Despite best efforts to bring breakthrough HIV/AIDS therapies and drug cocktails to market, the industry has yet to overcome patients' resistance to them. Of the 334,000 patients in the United States who are projected to receive Highly Active Antiretroviral Therapy (HAART) in 2006, 60 percent (204,000) will develop resistance to at least one drug in this triple-drug therapy, according to the consulting firm Easton Associates.
In partnership with the University of North Carolina and the National Institutes of Health, Allaway is spearheading Panacos' efforts to develop PA-457, a compound that made news last summer when a 10-day clinical trial found that it reduced the amount of HIV in the blood by 90 percent.PA-457 represents a new therapy that works by inhibiting the virus maturation process. So, after treatment, the virus released from HIV-infected cells becomes non-infectious. PA-457 is also unique because it has activity against HIV strains that are resistant to current therapies, and functions as a once-daily oral drug.
Like others working in HIV/AIDS drug research and development, Allaway says a vaccine would be the penultimate breakthrough in the HIV space—but may still be some 20 years away. Until one is discovered, Allaway will continue to chip away at developing effective treatments. In addition to PA-457, Allaway has played an integral role in the discovery of the HIV entry inhibitor PRO-542 and the HIV fusion receptor CCR5.
Pharm Exec: How did you become involved with HIV research?
Allaway: I did my postdoctoral work in virology. But I became really involved in HIV when I joined Progenics Pharmaceuticals in 1990. I find all viruses interesting, but I was drawn to HIV because it poses such huge medical issues around the world. In addition, HIV has a number of interesting characteristics that are specific to it, making it so difficult to develop vaccines and drugs that have long-term efficacy.
What's the problem with currently available treatments?
There are three major classes of FDA-approved HIV drugs: nucleoside reverse transcriptase inhibitors (NRTIs), non-nucleoside reverse transcriptase inhibitors (NNRTIs), and protease inhibitors (PIs). These drugs have provided huge benefits for HIV-infected patients since they were introduced in the '90s. Before then, the disease rapidly progressed to AIDS.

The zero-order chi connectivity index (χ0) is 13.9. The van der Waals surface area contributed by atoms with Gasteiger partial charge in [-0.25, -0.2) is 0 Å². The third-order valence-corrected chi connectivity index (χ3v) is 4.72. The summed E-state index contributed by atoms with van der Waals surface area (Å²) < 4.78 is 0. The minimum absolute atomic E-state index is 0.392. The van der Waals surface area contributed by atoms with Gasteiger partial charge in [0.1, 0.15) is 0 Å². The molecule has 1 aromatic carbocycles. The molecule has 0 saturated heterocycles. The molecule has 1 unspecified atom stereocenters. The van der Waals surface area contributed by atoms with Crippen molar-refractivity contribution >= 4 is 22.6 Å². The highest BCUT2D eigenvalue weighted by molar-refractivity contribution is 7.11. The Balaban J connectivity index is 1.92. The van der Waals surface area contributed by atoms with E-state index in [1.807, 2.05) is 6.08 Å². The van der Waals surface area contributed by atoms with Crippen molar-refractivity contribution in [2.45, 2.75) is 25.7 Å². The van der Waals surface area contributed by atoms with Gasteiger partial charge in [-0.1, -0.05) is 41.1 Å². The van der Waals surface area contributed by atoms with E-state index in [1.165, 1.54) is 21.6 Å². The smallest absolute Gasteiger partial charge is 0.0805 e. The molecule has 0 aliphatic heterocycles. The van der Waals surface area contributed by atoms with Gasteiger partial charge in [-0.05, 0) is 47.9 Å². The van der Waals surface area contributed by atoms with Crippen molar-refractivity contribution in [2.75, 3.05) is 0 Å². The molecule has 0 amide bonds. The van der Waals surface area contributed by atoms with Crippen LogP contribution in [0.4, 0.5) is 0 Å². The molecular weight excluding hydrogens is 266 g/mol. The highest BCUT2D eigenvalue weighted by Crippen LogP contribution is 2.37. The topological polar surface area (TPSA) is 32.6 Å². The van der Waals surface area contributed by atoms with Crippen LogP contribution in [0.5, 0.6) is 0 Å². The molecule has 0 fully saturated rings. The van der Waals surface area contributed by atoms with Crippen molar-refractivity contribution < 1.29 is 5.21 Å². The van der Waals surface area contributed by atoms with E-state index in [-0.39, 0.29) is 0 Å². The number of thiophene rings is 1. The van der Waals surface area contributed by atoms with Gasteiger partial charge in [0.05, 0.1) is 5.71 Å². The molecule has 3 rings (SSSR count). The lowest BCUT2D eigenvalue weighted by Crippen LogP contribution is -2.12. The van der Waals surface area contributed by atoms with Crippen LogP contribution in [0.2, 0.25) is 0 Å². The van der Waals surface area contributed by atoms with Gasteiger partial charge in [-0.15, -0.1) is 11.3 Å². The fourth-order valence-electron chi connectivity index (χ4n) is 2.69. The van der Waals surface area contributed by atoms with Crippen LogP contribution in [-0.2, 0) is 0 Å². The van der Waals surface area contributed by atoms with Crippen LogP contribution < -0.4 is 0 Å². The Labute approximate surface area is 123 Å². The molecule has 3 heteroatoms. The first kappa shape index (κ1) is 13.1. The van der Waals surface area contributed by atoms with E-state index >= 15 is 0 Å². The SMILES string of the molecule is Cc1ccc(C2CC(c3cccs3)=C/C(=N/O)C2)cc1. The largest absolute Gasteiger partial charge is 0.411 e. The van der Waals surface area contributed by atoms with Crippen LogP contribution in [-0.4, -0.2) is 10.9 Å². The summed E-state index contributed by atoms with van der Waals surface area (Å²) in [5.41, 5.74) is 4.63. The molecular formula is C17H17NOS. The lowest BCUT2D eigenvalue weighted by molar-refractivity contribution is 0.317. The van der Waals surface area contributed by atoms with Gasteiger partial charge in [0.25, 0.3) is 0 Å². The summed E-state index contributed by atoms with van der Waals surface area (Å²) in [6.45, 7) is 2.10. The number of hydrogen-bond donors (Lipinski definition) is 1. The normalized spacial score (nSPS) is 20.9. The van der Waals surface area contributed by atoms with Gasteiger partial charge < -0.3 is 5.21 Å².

Unfortunately, people who are treated with a combination of these drugs over time almost always develop resistance to one or more of them. Drugs within each class typically suffer from cross-resistance, so when the virus becomes resistant to one protease inhibitor, it will often become resistant to others in the same class. Some people are actually infected by strains that are resistant to FDA-approved drugs because they were transmitted from someone who developed resistance while receiving antiretrovirals. As a result, these patients fail therapy.
How does drug resistance actually happen?
Many viruses can develop resistance. But drug resistance can be particularly problematic with HIV, because the virus mutates so rapidly. The rapid mutation rate results in the appearance of many different strains of the virus, some of which may have differences in the sequence of their protease or reverse transcriptase enzymes, making them less susceptible to drugs that bind to those enzymes.
What are the benefits of PA-457?
We recently completed a Phase IIa study, where we treated HIV-infected patients once a day for 10 days. We saw a very dramatic reduction in virus levels, though we need to test it in longer-term studies to make sure that toxicities don't appear on longer-term dosing. In addition, our data indicate that PA-457 would not be subject to metabolic interactions with currently approved HIV drugs, reducing the chance of drug-drug interactions when used in combination therapy. We plan to file an NDA in 2008 and then market the drug in 2008 or 2009. We will move into pivotal Phase III clinical trials in 2007.